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Lobbyist settles libel lawsuit against New York Times

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  1. Libel and Privacy
Without a dime exchanged between them, The New York Times and lobbyist Vicki Iseman have settled her libel lawsuit over…

Without a dime exchanged between them, The New York Times and lobbyist Vicki Iseman have settled her libel lawsuit over an article she claimed falsely accused her of having an affair with Sen. John McCain.

The newspaper and Iseman’s lawyers announced the settlement in a joint statement posted on the Times‘ Web site Thursday afternoon, nearly a year to the day after the article at issue was published. The newspaper neither retracted nor apologized for a word — "We stand by our coverage," the Times said in its own posting, "and we are proud of it."

The Feb. 21, 2008 article, "For McCain, Self-Confidence on Ethics Poses Its Own Risk," reported on suspicions of unnamed McCain aides, which were said to have cropped up during his 2000 bid for the presidency, that his relationship with Iseman was romantic. McCain called a press conference the day the story was published to flatly deny any affair.

Iseman sued the paper for libel in late December, claiming the story left readers to believe there in fact had been a romantic relationship.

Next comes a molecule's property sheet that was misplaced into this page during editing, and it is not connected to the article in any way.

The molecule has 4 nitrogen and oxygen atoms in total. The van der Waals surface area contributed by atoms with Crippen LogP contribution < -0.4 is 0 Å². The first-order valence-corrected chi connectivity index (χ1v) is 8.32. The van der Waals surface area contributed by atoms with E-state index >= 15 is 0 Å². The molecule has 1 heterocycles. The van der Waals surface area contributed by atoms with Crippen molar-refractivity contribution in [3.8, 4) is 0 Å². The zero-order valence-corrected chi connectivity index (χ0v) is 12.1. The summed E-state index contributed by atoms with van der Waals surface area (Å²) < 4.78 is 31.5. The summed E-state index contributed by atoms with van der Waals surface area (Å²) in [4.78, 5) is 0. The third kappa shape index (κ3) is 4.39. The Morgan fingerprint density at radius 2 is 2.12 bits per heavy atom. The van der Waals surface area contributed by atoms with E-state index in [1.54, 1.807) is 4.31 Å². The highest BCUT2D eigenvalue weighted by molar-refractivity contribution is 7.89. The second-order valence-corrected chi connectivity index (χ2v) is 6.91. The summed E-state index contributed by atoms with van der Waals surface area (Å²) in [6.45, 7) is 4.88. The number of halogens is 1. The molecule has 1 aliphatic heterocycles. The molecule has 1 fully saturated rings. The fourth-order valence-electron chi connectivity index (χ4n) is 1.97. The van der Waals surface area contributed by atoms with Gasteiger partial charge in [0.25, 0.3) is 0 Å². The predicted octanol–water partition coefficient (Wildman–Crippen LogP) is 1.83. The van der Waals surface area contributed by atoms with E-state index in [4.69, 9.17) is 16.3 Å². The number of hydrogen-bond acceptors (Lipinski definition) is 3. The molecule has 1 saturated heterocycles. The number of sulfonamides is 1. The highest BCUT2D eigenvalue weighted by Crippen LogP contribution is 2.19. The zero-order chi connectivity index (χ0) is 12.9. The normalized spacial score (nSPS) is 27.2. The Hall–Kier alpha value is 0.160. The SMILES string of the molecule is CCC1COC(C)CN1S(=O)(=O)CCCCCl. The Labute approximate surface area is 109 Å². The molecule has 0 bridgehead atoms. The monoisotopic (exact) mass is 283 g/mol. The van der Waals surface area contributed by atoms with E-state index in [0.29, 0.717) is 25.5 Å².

"To resolve the lawsuit," the joint statement reads, "Ms. Iseman has accepted the Times‘ explanation, which will appear in a Note to Readers to be published in the newspaper on February 20, that the article did not state, and The Times did not intend to conclude, that Ms. Iseman had engaged in a romantic affair with Senator McCain or an unethical relationship on behalf of her clients in breach of the public trust." The Note to Readers says exactly that.

In a separate posting on the paper’s site, Iseman’s attorneys, Rodney Smolla and W. Coleman Allen, Jr., wrote that the settlement obviates a "ferocious, pivotal battle" in court over whether Iseman is a private citizen, as she maintains, or a public figure, as The Times believes.

"The essential quality of our public discourse, even the very character of our national culture, will be heavily influenced by why, where, and how we draw this line," Iseman’s lawyers wrote. "To abandon, in law or in social convention, the division between public and private life, does not serve to advance the free exchange of ideas, but does coarsen our culture, cheapen our public discourse, and diminish our respect for human dignity."

"Our reporting was accurate," the paper wrote in its reply, which was also posted Thursday on its Web site. "We are confident that if they had been tested in court, the plaintiff’s arguments would have failed on the merits. . . . A publicly registered lobbyist is hired to influence public officials on matters of public policy. That seems to us to be exactly the sort of figure journalists are supposed to watch with close attention, and who thus are required to meet a higher standard in proving defamation."